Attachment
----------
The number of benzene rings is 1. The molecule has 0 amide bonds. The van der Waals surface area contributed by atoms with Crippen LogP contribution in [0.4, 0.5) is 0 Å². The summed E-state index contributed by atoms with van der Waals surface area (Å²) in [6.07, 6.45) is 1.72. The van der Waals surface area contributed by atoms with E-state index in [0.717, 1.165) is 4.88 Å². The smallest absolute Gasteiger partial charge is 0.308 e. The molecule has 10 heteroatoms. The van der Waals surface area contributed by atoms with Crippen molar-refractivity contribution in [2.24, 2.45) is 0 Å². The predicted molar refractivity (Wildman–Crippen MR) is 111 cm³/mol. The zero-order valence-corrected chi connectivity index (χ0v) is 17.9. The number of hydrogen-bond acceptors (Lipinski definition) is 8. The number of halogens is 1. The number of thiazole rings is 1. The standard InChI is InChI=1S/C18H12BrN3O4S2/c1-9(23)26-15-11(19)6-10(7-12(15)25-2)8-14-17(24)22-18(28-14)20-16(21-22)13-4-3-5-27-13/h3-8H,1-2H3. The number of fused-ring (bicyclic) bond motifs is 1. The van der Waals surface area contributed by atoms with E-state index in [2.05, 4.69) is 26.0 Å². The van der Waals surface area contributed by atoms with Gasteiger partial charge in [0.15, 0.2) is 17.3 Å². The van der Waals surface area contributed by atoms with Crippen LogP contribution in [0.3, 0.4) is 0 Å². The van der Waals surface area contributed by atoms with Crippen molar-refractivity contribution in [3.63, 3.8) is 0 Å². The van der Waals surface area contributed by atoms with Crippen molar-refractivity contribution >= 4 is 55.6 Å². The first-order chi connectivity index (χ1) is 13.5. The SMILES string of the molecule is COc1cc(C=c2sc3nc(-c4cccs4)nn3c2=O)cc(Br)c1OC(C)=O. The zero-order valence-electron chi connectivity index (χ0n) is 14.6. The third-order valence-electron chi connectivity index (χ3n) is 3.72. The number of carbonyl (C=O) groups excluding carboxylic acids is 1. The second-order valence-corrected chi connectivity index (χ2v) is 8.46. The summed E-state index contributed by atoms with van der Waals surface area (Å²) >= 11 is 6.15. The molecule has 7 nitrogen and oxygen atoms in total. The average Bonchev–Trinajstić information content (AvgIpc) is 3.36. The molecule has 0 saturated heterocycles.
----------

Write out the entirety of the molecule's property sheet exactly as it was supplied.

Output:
The number of benzene rings is 1. The molecule has 0 amide bonds. The van der Waals surface area contributed by atoms with Crippen LogP contribution in [0.4, 0.5) is 0 Å². The summed E-state index contributed by atoms with van der Waals surface area (Å²) in [6.07, 6.45) is 1.72. The van der Waals surface area contributed by atoms with E-state index in [0.717, 1.165) is 4.88 Å². The smallest absolute Gasteiger partial charge is 0.308 e. The molecule has 10 heteroatoms. The van der Waals surface area contributed by atoms with Crippen molar-refractivity contribution in [2.24, 2.45) is 0 Å². The predicted molar refractivity (Wildman–Crippen MR) is 111 cm³/mol. The zero-order valence-corrected chi connectivity index (χ0v) is 17.9. The number of hydrogen-bond acceptors (Lipinski definition) is 8. The number of halogens is 1. The number of thiazole rings is 1. The standard InChI is InChI=1S/C18H12BrN3O4S2/c1-9(23)26-15-11(19)6-10(7-12(15)25-2)8-14-17(24)22-18(28-14)20-16(21-22)13-4-3-5-27-13/h3-8H,1-2H3. The number of fused-ring (bicyclic) bond motifs is 1. The van der Waals surface area contributed by atoms with E-state index in [2.05, 4.69) is 26.0 Å². The van der Waals surface area contributed by atoms with Gasteiger partial charge in [0.15, 0.2) is 17.3 Å². The van der Waals surface area contributed by atoms with Crippen LogP contribution in [0.3, 0.4) is 0 Å². The van der Waals surface area contributed by atoms with Crippen molar-refractivity contribution in [3.63, 3.8) is 0 Å². The van der Waals surface area contributed by atoms with Crippen molar-refractivity contribution >= 4 is 55.6 Å². The first-order chi connectivity index (χ1) is 13.5. The SMILES string of the molecule is COc1cc(C=c2sc3nc(-c4cccs4)nn3c2=O)cc(Br)c1OC(C)=O. The zero-order valence-electron chi connectivity index (χ0n) is 14.6. The third-order valence-electron chi connectivity index (χ3n) is 3.72. The number of carbonyl (C=O) groups excluding carboxylic acids is 1. The second-order valence-corrected chi connectivity index (χ2v) is 8.46. The summed E-state index contributed by atoms with van der Waals surface area (Å²) >= 11 is 6.15. The molecule has 7 nitrogen and oxygen atoms in total. The average Bonchev–Trinajstić information content (AvgIpc) is 3.36. The molecule has 0 saturated heterocycles.